Triplets may be rare in humans, but they’re even more unusual to find in quasars. But now, an international team of researchers has discovered a quasar triplet about 9 billion light years away – only the second such trio ever discovered.
The strange structure is no mere novelty: Quasar triplet QQQ J1519+0627, described in a paper released Tuesday by the Monthly Notices of the Royal Astronomical Society, will give astrophysicists a look into the growth and development of the universe’s structure.
“We are using them to go and find galaxy clusters that are in the act of forming, essentially,” said coauthor Michele Fumagalli, an astrophysicist at the Observatories of the Carnegie Institution in Pasadena.
Quasars are extremely bright objects powered by matter falling into supermassive black holes sitting at the heart of galaxies. When two or more are spotted in the same structure, it's a possible sign that two galaxies are in the process of merging.
Quasar triplets are difficult to pick out; they’re so far away that it’s hard to distinguish each quasar against the background fuzz. But by analyzing and modeling data from multiple telescopes – including from the La Silla Observatory in Chile and the Calar Alto Observatory in Spain – the researchers were able to make out the trio’s shape.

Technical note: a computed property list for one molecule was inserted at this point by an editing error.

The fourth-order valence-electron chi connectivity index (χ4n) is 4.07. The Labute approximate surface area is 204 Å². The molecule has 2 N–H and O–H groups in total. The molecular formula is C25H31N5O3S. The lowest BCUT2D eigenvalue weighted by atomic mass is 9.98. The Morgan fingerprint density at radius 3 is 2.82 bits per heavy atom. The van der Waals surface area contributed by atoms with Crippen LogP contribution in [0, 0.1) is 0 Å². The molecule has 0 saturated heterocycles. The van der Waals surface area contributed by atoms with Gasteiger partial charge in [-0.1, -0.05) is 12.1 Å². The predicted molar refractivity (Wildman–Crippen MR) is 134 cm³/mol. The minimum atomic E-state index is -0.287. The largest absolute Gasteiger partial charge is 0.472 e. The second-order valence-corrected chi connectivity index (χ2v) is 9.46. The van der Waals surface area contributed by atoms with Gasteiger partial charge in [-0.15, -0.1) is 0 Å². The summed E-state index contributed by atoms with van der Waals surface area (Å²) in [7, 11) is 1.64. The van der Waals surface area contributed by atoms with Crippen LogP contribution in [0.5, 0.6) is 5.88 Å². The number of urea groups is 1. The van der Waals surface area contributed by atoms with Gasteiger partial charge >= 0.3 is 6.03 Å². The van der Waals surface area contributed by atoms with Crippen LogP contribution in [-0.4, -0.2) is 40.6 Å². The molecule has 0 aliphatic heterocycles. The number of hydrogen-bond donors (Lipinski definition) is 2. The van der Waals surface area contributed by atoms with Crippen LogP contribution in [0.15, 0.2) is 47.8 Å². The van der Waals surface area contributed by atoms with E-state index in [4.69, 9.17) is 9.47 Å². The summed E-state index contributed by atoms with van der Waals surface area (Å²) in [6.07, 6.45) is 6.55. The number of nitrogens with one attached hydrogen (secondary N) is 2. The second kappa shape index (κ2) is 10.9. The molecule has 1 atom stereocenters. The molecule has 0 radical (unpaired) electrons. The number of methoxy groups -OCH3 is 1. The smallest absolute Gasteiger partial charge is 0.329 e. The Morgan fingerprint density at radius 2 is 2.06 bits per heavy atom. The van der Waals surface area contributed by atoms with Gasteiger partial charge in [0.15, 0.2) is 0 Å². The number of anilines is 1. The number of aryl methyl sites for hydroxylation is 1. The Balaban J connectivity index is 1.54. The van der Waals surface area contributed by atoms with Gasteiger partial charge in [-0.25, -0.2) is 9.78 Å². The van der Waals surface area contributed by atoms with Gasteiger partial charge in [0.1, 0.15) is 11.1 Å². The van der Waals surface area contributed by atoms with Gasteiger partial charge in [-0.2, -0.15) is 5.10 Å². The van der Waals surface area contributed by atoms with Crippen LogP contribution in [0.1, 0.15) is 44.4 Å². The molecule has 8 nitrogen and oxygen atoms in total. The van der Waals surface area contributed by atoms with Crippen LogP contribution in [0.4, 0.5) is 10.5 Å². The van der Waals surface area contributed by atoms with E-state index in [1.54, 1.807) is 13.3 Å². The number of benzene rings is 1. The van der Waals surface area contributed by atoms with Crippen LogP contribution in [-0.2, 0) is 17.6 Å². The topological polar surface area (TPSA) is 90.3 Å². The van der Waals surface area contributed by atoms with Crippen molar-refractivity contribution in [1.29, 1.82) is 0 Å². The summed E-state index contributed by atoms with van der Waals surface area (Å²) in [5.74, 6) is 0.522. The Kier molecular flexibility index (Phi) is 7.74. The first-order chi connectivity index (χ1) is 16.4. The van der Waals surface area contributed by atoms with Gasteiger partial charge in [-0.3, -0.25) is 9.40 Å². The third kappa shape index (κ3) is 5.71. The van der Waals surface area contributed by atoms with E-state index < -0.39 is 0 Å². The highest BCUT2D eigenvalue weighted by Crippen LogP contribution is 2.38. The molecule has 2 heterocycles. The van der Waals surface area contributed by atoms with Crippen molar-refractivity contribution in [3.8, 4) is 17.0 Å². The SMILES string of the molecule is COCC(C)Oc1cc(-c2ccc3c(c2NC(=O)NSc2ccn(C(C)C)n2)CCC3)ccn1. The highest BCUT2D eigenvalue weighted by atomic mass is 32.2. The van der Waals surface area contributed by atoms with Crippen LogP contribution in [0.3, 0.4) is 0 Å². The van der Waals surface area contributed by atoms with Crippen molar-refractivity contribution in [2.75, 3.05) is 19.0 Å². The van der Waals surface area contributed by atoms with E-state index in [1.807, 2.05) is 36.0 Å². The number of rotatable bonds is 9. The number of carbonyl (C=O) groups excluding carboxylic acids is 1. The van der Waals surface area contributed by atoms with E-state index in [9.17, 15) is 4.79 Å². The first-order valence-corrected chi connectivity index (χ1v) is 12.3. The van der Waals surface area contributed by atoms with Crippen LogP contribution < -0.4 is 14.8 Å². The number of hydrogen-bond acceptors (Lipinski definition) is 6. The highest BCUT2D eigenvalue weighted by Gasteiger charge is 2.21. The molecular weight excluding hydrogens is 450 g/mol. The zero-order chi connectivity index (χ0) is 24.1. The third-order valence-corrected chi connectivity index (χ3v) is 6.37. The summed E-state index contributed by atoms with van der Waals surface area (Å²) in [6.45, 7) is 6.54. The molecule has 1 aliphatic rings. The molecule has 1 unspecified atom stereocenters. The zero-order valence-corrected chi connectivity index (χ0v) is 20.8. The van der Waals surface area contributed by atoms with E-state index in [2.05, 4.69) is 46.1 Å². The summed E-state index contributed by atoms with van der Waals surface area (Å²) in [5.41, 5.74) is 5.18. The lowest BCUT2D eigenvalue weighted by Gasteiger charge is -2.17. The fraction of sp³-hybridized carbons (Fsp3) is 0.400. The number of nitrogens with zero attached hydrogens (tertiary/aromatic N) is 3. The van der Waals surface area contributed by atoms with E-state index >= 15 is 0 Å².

Two of the quasars are closer to each other than the third -- which means they're likely the pair that first formed the system. The quasars sit close enough that their galaxies' halos of dark matter – the invisible mass that fills the universe, connecting galaxy clusters in a sort of cosmic web – were probably touching. The galaxies holding these quasars, he added, appear to be on their way to melding together and forming one giant galaxy.
Fumagalli said he and the other scientists plan to search for other triplet candidates.
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